Think you’re working your butt off now, paying bills and making sacrifices to secure a comfortable future? You need to wake up! ATO data has revealed that 40 per cent of older, single women will live below the poverty line.
No more movies, the odd dinner out, the occasional beauty treatment. You will be struggling to eat three times a day. And don’t even think about leaving your husband… you can’t afford to.
Women, when they retire, have about half as much superannuation as men. It is astonishing that to date, few practical solutions have been implemented to resolve this. Why? Perhaps it’s because it is men who decide about your taxes, superannuation and how the employment landscape is designed.
There has never been an Australian female treasurer. Of twelve assistant treasurers, only two have been female. Similarly, there have been only two female finance ministers. Decisions about tax and super are made from a male perspective.
The Senate Standing Committee on Economics is due to report on the gender retirement income gap by 29 April 2016. Women on lower taxable incomes suffer the most. Data from the ATO shows that there are almost 40 per cent more females than males in the bottom two tax brackets.
The ability to accumulate super depends on two things: Early career contributions to benefit from the magic of compounding interest, and income level. Women lose out on both these fronts. Acknowledging this issue is a start. That it has been allowed to fester and the gaps widen over so many years is an indictment on the system.
Yet women are not getting paid less than men for doing the same work. The stats reveal that women in general, begin working more or less, on an equal footing with men.
But something significant changes down the track: biology. Women, if they want children, must take time out from their careers. While granting parental leave is mandatory in Australia, a woman’s career prospects when she returns to work are often on a different trajectory from when she departed.
Flexibility becomes a priority and it usually impacts the bottom line. There is a quid pro quo expected by many employers who allow their employees (almost always women) to work flexibly. Women trade away higher income, status and prospects for promotion. That the quality of their work, billings to the organisation and their efficiency may not be impacted is often not relevant.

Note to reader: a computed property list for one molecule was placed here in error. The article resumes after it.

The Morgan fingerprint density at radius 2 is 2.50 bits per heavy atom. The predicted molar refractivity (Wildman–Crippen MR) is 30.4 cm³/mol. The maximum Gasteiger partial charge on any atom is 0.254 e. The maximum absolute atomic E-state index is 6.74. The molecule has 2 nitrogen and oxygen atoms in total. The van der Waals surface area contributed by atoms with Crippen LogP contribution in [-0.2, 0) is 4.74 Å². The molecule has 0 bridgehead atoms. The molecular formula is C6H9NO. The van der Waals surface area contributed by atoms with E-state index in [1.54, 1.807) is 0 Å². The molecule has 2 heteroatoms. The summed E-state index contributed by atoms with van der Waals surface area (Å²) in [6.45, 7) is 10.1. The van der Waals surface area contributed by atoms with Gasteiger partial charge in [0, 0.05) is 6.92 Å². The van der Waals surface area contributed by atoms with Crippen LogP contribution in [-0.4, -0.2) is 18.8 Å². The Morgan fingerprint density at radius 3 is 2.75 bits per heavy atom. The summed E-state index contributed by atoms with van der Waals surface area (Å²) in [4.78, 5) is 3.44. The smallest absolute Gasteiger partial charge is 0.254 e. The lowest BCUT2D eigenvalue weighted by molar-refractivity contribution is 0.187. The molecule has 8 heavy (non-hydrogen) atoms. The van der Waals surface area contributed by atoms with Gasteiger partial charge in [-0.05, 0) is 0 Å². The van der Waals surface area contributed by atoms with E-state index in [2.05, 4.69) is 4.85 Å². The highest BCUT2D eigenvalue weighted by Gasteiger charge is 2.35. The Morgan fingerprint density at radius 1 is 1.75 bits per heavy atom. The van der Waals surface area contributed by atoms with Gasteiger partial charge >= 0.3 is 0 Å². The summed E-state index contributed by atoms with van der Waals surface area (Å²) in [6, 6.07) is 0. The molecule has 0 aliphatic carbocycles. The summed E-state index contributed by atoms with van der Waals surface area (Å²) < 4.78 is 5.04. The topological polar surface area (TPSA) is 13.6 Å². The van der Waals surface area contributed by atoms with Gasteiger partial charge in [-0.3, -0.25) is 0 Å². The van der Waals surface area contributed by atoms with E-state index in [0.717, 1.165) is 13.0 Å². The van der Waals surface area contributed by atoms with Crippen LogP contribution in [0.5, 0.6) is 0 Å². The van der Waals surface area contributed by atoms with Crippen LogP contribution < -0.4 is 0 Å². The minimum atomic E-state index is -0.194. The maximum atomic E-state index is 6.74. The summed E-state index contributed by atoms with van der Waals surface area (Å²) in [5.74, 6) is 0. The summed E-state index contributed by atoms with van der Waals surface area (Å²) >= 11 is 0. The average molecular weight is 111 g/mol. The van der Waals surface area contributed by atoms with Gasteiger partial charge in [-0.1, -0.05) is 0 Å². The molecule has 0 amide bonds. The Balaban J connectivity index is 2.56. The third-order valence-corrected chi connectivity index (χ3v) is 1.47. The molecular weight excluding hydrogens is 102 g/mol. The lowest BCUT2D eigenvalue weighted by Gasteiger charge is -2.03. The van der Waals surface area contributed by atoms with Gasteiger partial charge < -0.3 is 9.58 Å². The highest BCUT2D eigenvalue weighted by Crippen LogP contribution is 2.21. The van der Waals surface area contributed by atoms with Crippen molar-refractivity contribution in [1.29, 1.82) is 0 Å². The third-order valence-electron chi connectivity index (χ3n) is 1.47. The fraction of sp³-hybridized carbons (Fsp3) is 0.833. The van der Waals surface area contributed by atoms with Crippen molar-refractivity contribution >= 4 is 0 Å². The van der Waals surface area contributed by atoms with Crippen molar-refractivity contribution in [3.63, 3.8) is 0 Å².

This outdated lens of evaluating performance based on time in the office has a significant detrimental effect on women and their opportunity for advancement and ability to optimise their earning potential. And if their earnings are limited (or stymied) this has a flow on effect to income apportioned to superannuation.
Despite improvement, the Australian gender pay gap remains a problem. Post continues below.
The lack of involvement of men in caring and household responsibilities is a contributing factor. A conversation followed by action is required to ensure that men assume more of these tasks. That said, there is a growing band of single mothers who will always struggle to work adequate hours to support their household and save for their retirement.
Opting for flexible work in a society such as ours is actually not very optional. Like it or not, our working environment has been established on a traditional, long working day, five days a week. That’s fine until you want to start a family and want to spend any meaningful time with your children.
A lunch with a senior lawyer friend of mine last week demonstrated this point. She’s a senior associate working in a law firm four days a week. Despite exceeding her billing quota, bringing clients to the firm and excellent feedback from clients, the firm continues to delay promoting her to partnership. She doesn’t fit the traditional, long day, long week mould.
The census data of 2006 projected that by 2031 (only 15 years away), couples without children will become the most common family type in Australia.
This is partly due to an aging population but also the choice made by couples to remain childless. There are myriad reasons why people decide not to have children. That the data reveals that working part time or flexibly to care for children has a detrimental effect on your long term career prospects may factor into that decision making. It begs the question what sort of a society we live in that women can only achieve wage parity by remaining childless.
The question remains (and for the Senate committee to address) how we alter an entrenched mindset about the workforce and reform a system to embrace 50 per cent of the population. The terms of reference of the Senate committee will examine whether there are any structural impediments in the superannuation system.
It will examine any possible reforms to current laws relating to superannuation, social security payments, paid parental leave, discrimination, or any other relevant measure. A start might be tax deductibility for child care, something women have advocated for years. The ability to share super with your partner should also be considered. And ensuring more women are in control of the purse strings.
Liora Miller is a project manager at an independent school in Melbourne, Australia. She’s the mother of three, usually healthy, opinionated children. In a previous life she was a political adviser and costs lawyer. And she doesn’t miss it at all.